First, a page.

Great Silkie of Sule Skerry, The [Child 113]

DESCRIPTION: A lady mourns that she knows not her son's father. He appears at her bedside, revealing that he is a silkie. He prophesies that she shall marry a "gunner," who will shoot both him and her son.
AUTHOR: unknown
KEYWORDS: selkie seduction
FOUND IN: Britain(Scotland(Hebr))
REFERENCES (11 citations):
Child 113, "The Great Silkie of Sule Skerry" (1 text)
Bronson 113, "The Great Silkie of Sule Skerry" (1 version, though only the fifth stanza is proper to the tune)
Bronson-SingingTraditionOfChildsPopularBallads 113, "The Great Silkie of Sule Skerry" (1 version)
Leach-TheBalladBook, pp. 321-323, "The Great Silkie of Sule Skerry" (2 texts)
Leach-HeritageBookOfBallads, pp. 59-60, "The Great Selchie of Shool Skerrie" (1 text)
Quiller-Couch-OxfordBookOfBallads 31, "The Great Silkie of Sule Skerry" (1 text)
Friedman-Viking/PenguinBookOfFolkBallads, p. 27, "The Great Silkie of Sule Skerry" (2 texts, 1 tune) {Bronson's (#1)}
Grigson-PenguinBookOfBallads 74, "The Great Silkie of Sule Skerry"; 75, "Sealchie Song" (1 text)
Hodgart-FaberBookOfBallads, p. 69, "The Great Silkie of Sule Skerry" (1 text)
Silber/Silber-FolksingersWordbook, p. 219, "The Great Silkie" (1 text)

Roud #197
Art Thieme, "The Great Silkie of Sule Skerry" (on Thieme06)
NOTES [456 words]: The tune to which this ballad is most often sung nowadays was composed by James Waters in the late 1950s. It was also used by Pete Seeger as the melody for his setting of Nazim Hikmet's poem about Hiroshima, "I Come and Stand at Every Door." -PJS
The fullest collection of texts and tunes for this piece is probably that of Alan Bruford, who in "The Grey Silkie" (originally published in Scottish Studies 18, 1974; also available in E. B. Lyle, ed., Ballad Studies) prints, in tolerably incomprehensible form, eight texts or fragments and two tunes.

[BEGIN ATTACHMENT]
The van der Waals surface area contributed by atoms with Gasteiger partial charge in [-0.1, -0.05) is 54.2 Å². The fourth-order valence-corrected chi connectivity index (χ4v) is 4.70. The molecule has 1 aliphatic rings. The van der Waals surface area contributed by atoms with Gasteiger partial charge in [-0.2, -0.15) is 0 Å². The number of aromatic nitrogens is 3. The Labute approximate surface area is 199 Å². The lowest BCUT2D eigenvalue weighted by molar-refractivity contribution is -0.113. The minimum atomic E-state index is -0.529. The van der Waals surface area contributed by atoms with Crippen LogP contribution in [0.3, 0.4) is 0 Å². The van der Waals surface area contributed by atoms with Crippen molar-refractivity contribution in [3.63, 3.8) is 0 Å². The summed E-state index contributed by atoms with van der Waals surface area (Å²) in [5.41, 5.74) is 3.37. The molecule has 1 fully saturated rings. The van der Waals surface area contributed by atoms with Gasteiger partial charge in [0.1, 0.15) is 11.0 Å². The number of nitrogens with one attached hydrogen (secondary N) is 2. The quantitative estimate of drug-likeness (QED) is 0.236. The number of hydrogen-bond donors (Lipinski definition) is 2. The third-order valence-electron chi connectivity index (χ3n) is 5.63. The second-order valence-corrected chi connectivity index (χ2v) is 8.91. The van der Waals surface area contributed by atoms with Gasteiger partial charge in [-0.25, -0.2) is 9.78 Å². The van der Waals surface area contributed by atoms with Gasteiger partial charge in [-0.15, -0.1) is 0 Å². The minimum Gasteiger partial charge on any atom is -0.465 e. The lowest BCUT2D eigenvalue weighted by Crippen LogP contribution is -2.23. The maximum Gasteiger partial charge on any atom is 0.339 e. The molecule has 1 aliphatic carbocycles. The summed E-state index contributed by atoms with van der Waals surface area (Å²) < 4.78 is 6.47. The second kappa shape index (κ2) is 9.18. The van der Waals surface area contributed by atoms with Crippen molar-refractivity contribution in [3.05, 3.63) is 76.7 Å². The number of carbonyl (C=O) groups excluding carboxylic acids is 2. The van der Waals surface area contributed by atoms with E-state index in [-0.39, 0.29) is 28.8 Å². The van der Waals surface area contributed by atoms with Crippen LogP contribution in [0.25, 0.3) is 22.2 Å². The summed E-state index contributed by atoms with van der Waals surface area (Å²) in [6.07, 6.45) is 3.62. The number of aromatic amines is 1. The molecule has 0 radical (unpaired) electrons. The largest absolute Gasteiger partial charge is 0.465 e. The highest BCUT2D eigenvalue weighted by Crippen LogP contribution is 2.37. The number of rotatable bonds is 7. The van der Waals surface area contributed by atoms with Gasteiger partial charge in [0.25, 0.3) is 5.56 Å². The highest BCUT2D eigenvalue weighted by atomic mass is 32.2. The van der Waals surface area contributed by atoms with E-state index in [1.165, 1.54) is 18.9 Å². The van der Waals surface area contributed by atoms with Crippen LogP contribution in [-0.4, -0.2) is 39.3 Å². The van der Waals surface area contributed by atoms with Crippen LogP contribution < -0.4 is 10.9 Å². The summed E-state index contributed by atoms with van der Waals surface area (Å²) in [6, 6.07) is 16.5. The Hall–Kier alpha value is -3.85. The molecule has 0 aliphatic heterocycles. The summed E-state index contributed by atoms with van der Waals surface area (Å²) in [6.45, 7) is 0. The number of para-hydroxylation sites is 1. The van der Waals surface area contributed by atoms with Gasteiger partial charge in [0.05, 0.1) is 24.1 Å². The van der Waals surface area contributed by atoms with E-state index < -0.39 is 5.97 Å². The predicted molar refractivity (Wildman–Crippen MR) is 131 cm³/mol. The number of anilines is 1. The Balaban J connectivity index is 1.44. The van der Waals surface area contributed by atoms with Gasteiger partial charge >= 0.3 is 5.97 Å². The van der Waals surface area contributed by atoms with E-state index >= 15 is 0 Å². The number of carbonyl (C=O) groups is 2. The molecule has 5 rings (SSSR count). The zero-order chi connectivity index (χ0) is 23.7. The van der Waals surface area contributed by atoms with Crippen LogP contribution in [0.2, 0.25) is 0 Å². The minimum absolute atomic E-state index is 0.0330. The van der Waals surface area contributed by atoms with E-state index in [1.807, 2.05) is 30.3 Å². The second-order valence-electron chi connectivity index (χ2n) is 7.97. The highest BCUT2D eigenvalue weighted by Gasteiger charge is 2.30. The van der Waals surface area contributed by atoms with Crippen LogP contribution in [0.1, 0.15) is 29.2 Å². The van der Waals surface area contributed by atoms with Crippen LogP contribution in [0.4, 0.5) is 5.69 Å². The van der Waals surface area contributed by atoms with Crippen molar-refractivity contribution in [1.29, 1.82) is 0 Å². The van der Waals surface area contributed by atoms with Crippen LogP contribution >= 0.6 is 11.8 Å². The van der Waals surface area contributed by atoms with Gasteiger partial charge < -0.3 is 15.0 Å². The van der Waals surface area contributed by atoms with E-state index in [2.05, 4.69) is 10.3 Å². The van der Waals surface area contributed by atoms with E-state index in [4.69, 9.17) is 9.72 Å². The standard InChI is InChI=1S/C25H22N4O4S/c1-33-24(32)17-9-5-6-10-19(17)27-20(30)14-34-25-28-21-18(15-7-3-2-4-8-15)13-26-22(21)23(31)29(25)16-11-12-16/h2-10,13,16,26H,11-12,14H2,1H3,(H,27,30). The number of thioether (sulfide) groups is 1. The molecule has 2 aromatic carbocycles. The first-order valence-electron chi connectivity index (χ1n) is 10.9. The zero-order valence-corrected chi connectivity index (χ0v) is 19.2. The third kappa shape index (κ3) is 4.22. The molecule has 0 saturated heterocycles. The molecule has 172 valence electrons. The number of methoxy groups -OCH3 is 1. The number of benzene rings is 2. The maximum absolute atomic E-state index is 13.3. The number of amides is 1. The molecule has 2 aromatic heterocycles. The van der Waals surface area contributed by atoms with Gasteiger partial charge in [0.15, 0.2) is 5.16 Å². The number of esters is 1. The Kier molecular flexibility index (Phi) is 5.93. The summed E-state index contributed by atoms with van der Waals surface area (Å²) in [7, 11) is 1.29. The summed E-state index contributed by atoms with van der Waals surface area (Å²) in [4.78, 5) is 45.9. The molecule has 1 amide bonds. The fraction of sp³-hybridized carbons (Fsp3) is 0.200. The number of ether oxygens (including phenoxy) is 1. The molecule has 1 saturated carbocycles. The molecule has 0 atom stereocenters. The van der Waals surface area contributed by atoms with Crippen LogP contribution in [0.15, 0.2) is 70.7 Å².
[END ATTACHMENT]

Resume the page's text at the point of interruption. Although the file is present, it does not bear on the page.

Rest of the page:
Bruford also discusses the relationship of the song to "The Play o de Lathie Odivere" (best known now perhaps in Gordon Bok's adaption "The Play of the Lady Odivere"), having much to say, and little of it good, about this piece first published by Walter Traill Dennison in The Scottish Antiquary in 1894. Bruford doesn't quite say so, but it appears that he believes Dennison's piece to be a forgery built upon a small core of traditional material.
According to Jack Zipes, The Great Fairy Tale Tradition, a Norton Critical Edition, Norton, 2001, p. 51, "The motif of a young hero who is compelled to wear an animal skin is an ancient one and made its first literary appearance in Sanskrit in the Pancatantra, a collection if Indian didactic fables and stories, about 300 C.E. In 'The Enchanted Brahmin's Son,' a father burns the snakeskin of his son to preserve his humanity. This particular motif is found in numerous folktales. Generally speaking, however, it is a young woman or her parents who burn the animal skin to set a young man free." Zipes goes on to list many more "Beastly Born Heroes," although his list does not appear to include the seal folk.
I had one thought about this song that doesn't seem to have been covered by anyone else. This refers to the fact that the selkie is killed by a "good gunner." Seals were hunted by guns, but it wasn't common -- if a seal is hit in the water, it sinks, so there is no point in shooting it unless it's on land (and, even then, it will head for the water if it is merely wounded). Inuit seal hunters, for instance, don't seem to have taken to firearms even when available. Guns were used in the Newfoundland seal hunt, but they were phased out over time, partly to conserve the species but partly because they were so pointless.
Which leads to the observation that shooting seals was both a temporary and a local phenomenon. Norwegians and Newfoundlanders hunted seals as a commercial operation; so did Scots, especially from Dundee. There wasn't much Irish sealing. This raises the thought that, somewhere deep down, this isn't just a competition between seal and human but between peoples from two different lands. - RBW
Last updated in version 4.3
File: C113

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